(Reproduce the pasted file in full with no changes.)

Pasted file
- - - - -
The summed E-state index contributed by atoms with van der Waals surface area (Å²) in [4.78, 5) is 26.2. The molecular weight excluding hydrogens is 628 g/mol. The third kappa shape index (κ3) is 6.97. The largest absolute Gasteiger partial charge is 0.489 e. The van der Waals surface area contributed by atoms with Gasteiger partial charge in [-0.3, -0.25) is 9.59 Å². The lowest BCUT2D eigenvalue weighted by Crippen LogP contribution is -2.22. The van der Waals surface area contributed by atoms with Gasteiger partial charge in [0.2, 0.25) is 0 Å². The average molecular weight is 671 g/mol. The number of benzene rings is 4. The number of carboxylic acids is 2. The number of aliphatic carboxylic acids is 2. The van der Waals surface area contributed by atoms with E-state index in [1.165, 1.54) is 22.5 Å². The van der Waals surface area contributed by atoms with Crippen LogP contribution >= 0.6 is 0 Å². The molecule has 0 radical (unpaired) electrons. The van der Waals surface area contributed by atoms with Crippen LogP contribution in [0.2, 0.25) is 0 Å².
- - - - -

The summed E-state index contributed by atoms with van der Waals surface area (Å²) in [4.78, 5) is 26.2. The molecular weight excluding hydrogens is 628 g/mol. The third kappa shape index (κ3) is 6.97. The largest absolute Gasteiger partial charge is 0.489 e. The van der Waals surface area contributed by atoms with Gasteiger partial charge in [-0.3, -0.25) is 9.59 Å². The lowest BCUT2D eigenvalue weighted by Crippen LogP contribution is -2.22. The van der Waals surface area contributed by atoms with Gasteiger partial charge in [0.2, 0.25) is 0 Å². The average molecular weight is 671 g/mol. The number of benzene rings is 4. The number of carboxylic acids is 2. The number of aliphatic carboxylic acids is 2. The van der Waals surface area contributed by atoms with E-state index in [1.165, 1.54) is 22.5 Å². The van der Waals surface area contributed by atoms with Crippen LogP contribution >= 0.6 is 0 Å². The molecule has 0 radical (unpaired) electrons. The van der Waals surface area contributed by atoms with Crippen LogP contribution in [0.2, 0.25) is 0 Å².